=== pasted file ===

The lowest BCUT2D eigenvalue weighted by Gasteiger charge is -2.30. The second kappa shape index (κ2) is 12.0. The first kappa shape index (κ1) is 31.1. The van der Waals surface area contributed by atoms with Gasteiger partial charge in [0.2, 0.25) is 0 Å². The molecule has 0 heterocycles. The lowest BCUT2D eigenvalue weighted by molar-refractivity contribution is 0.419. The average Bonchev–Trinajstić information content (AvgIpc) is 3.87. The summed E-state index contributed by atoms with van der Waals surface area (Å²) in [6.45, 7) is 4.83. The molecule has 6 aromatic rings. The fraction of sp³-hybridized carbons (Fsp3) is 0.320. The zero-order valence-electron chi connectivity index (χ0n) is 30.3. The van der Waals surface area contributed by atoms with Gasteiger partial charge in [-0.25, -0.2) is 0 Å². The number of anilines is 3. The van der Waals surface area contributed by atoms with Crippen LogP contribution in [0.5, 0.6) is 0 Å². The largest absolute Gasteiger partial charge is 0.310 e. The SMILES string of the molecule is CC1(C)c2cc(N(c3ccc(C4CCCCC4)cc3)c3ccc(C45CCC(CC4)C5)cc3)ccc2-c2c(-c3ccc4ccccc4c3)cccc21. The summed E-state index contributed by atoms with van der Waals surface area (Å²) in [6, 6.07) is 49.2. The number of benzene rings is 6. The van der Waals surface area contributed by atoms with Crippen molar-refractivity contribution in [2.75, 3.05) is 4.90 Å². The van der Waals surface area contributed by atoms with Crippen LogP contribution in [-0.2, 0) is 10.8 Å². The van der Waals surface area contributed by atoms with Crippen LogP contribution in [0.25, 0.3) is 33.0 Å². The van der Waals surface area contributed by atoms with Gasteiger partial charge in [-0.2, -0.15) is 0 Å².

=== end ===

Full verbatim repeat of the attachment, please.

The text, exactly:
The lowest BCUT2D eigenvalue weighted by Gasteiger charge is -2.30. The second kappa shape index (κ2) is 12.0. The first kappa shape index (κ1) is 31.1. The van der Waals surface area contributed by atoms with Gasteiger partial charge in [0.2, 0.25) is 0 Å². The molecule has 0 heterocycles. The lowest BCUT2D eigenvalue weighted by molar-refractivity contribution is 0.419. The average Bonchev–Trinajstić information content (AvgIpc) is 3.87. The summed E-state index contributed by atoms with van der Waals surface area (Å²) in [6.45, 7) is 4.83. The molecule has 6 aromatic rings. The fraction of sp³-hybridized carbons (Fsp3) is 0.320. The zero-order valence-electron chi connectivity index (χ0n) is 30.3. The van der Waals surface area contributed by atoms with Gasteiger partial charge in [-0.25, -0.2) is 0 Å². The number of anilines is 3. The van der Waals surface area contributed by atoms with Crippen LogP contribution in [0.5, 0.6) is 0 Å². The largest absolute Gasteiger partial charge is 0.310 e. The SMILES string of the molecule is CC1(C)c2cc(N(c3ccc(C4CCCCC4)cc3)c3ccc(C45CCC(CC4)C5)cc3)ccc2-c2c(-c3ccc4ccccc4c3)cccc21. The summed E-state index contributed by atoms with van der Waals surface area (Å²) in [6, 6.07) is 49.2. The number of benzene rings is 6. The van der Waals surface area contributed by atoms with Crippen molar-refractivity contribution in [2.75, 3.05) is 4.90 Å². The van der Waals surface area contributed by atoms with Crippen LogP contribution in [-0.2, 0) is 10.8 Å². The van der Waals surface area contributed by atoms with Crippen LogP contribution in [0.25, 0.3) is 33.0 Å². The van der Waals surface area contributed by atoms with Gasteiger partial charge in [-0.2, -0.15) is 0 Å².